Human Neural Stem Cell-Derived Neuron/Astrocyte Co-Cultures as a Model System to Study Emerging Encephalitic Viruses
Dawes, Brian E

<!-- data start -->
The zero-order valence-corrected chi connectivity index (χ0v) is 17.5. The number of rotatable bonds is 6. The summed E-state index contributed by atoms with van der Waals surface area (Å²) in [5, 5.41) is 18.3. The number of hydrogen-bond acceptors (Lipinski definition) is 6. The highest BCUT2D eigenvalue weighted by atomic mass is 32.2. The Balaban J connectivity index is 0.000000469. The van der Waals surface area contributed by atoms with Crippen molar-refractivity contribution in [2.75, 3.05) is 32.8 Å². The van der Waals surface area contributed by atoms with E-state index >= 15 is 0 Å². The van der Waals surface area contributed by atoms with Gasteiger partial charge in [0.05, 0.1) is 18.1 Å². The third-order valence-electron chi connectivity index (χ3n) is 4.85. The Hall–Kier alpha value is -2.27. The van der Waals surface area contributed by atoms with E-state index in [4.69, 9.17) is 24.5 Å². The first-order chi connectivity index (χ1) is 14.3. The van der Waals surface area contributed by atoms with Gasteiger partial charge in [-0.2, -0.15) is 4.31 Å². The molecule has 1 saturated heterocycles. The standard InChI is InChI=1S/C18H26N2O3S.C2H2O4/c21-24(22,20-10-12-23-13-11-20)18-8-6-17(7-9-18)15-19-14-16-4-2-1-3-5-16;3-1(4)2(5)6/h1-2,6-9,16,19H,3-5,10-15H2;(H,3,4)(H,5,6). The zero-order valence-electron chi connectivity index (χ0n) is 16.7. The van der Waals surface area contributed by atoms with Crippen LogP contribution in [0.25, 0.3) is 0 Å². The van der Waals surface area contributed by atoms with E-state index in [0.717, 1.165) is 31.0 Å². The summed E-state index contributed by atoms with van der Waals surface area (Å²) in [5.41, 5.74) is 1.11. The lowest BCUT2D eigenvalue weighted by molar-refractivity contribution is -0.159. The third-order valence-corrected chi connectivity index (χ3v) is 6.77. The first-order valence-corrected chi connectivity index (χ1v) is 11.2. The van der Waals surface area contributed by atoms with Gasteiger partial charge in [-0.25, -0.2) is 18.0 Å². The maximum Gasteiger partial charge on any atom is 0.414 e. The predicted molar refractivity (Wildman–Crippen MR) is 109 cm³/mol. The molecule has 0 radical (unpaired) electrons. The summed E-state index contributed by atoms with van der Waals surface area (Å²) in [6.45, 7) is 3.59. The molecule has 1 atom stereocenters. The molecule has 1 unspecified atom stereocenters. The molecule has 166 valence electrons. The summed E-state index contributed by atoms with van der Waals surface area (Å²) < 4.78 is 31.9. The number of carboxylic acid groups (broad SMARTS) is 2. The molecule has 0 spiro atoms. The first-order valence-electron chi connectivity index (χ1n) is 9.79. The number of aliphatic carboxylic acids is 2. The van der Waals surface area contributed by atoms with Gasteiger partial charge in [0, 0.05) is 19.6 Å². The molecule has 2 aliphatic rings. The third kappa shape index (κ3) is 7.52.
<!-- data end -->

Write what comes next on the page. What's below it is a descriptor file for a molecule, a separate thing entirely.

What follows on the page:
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Many emerging viral infections target the central nervous system. Such diseases often cause high fatality rates and high rates of neurologic sequelae such as behavioral changes, cognitive deficits, seizures, paralysis, or persistent infection. Relatively little is known about viral infections of cells within the central nervous system such as neurons and astrocytes. One challenge in studying central nervous system infection is the lack of suitable model systems to study infection in neurons and astrocytes. Animal based systems often require immunocompromise and may not be suitable for molecular mechanistic studies. In vitro systems often rely on cell lines of cancerous origin, which often have specific signaling defects that may impact cellular responses to infection. This study describes the establishment of a human neural stem cell derived neuron/astrocyte co-cultures system as a model to study encephalitic virus infection. This system provides a more physiologically relevant model that maintains critical interactions between neurons and astrocytes. Two emerging encephalitic viruses were studied using this system, La Crosse virus (LACV) and Nipah virus (NiV). LACV causes pediatric encephalitis in the United States, while NiV causes severe encephalitic and respiratory disease in Southern Asia. Neuron/astrocyte co-cultures were susceptible to LACV infection and displayed apoptotic responses as reported in previous in vitro and in vivo studies. Neurons and astrocytes were both targets of LACV infection, with neurons becoming the predominant target later in infection possibly due to astrocytic responses to interferon. Additionally, neuron/astrocyte co-cultures responded to LACV infection with strong proinflammatory cytokines and chemokines. In contrast, NiV replicated in both neurons and astrocytes, inhibited inflammatory cytokine/chemokine production, and produced delayed interferon-β responses. Interferon-β was shown to significantly reduce viral titer, apoptosis, and cytotoxicity. Interferon-β preferentially protected astrocytes from NiV infection. Additionally, while the type I interferon response reduced NiV infection, it was not able to fully eliminate it. These results suggest that the type I interferon response may play a role in establishing a persistent NiV infection. Together, these studies demonstrate the ability of this neuron/astrocyte system to respond to viral infection in a manner consistent with in vivo observations, and its usefulness in studying encephalitis pathogenesis.